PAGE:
The first part is a spoiler-free review of the season. All potential spoilers are left as footnotes. Check back for Part 2 of the review, where I actually talk about the plot, and a Best of the Season!
For dedicated fans of The L Word, it has been five topsy-turvy seasons. It is actually quite amazing the show has lasted this long, and until it was announced that it was going to be renewed for a final season 6, most fans thought this was going to be the final one.
Apparently, so did the producers, because the season was actually fairly happy for a change. At least, when I was watching certain episodes, it felt like they were trying to wrap up all the plotlines and give us a happy ending. Which is precisely why I wanted the show to end at five seasons, because I know for sure that if the show goes on any longer, the couples I really really really want to stay together1, will definitely break up . The season finale was once again, weirdly written, because it felt like they had changed the ending last-minute, having gotten the show renewed.
The L Word is not known for its brilliant, tightly-woven together writing, maybe because Lost took all the writers in the industry who were capable of producing an actual plot. But it did surprise me at points by some amount of continuity, and of course, let me down the next by completely forgetting other parts. It was true to life at some points, and at some others, made me say “That would never happen” (as Tina and Jenny did at the beginning episodes).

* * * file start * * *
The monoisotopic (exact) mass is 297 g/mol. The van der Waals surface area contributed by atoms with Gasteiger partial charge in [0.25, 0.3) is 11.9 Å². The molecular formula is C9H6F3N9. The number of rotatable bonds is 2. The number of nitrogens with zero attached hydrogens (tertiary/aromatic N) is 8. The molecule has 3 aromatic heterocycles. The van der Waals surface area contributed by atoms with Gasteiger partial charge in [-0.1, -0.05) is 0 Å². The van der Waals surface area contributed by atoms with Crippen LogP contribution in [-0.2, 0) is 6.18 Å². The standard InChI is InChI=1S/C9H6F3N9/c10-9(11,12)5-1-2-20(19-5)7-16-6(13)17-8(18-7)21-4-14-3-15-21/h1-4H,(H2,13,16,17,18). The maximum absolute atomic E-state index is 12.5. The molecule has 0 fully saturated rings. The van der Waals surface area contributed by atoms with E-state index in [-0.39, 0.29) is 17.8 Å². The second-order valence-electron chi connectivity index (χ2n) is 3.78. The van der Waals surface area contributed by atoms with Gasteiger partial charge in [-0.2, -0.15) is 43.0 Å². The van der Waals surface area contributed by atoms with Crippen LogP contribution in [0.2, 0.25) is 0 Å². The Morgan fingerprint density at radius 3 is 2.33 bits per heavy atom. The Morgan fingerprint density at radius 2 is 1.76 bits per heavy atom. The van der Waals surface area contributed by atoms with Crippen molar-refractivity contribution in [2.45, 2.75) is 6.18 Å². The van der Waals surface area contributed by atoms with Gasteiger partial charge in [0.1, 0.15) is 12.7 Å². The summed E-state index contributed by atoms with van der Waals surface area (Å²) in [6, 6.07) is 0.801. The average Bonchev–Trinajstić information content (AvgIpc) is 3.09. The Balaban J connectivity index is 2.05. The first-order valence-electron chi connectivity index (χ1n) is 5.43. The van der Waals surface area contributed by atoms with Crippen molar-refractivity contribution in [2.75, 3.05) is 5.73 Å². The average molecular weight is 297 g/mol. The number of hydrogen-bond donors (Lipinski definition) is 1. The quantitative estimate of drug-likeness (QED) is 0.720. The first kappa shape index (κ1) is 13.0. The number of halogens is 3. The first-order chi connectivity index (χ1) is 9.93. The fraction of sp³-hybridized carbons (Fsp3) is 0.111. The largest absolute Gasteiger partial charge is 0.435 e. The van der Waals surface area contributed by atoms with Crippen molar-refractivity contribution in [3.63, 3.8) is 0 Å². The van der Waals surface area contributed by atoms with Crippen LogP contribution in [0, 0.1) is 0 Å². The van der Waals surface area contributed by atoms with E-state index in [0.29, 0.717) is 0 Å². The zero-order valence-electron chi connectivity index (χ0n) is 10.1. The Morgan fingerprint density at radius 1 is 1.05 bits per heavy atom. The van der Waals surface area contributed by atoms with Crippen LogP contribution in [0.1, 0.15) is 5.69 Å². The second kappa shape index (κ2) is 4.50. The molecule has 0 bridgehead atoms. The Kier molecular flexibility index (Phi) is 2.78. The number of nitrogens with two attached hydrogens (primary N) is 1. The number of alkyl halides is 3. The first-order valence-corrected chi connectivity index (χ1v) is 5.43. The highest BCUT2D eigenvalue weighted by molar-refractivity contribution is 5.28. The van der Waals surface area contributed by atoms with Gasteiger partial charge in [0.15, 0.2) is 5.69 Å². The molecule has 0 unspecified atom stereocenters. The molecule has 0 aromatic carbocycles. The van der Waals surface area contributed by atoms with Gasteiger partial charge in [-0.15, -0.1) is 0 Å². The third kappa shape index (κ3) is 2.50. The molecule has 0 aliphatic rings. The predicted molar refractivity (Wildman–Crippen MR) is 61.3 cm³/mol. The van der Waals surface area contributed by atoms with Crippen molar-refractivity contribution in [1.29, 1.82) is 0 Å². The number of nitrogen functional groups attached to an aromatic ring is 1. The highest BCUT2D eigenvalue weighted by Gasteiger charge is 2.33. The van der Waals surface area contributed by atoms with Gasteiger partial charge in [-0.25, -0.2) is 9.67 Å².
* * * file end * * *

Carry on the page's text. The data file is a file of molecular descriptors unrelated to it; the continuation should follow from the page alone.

As for our beloved characters… Shane is still, in Molly’s words, a “Fonz”, Bette is still the world’s biggest cheater (but we love her despite that), Tina has become kick-ass, and *gasp* likeable (and it really has nothing to do with her coming “back to the fold”), Alice is just as cute as ever but it seems she is having problems with her moral compass, Helena just rocks even more than ever (especially post-prison), Jenny went from Crazy Lady/Paris Hilton to Heartbroken Maybe-Sane Lady, and Kit just keeps saying “Girl!” and trying to (unsuccessfully) relive her Jackie Brown days.
The making of Lez Girls figures majorly in this season, and every episode begins with a reference or a scene from the making of the film. While it was funny, I couldn’t help but feel that the writers were running out of material, so they decided to fill in the space with the inside jokes2 from the past four seasons, and meta. Lots and lots of meta. Because, you know, meta is sooo fascinating, even after the 20th time you’ve used it, and you keep inserting what happened on the real set into the fake set. And of course, how can you forget narcissism, narcissism and meta go together like basil and salmon on the this show. You know, because Jenny hooking up with her french-made clone Claude wasn’t enough.3.
Overall, it is still quite watchable, and has improved dramatically from the season premiere, the main salvaging point being that people were actually happy. (Even if you don’t watch any of the episodes, watch Episode 8, which makes the entire season worth it.)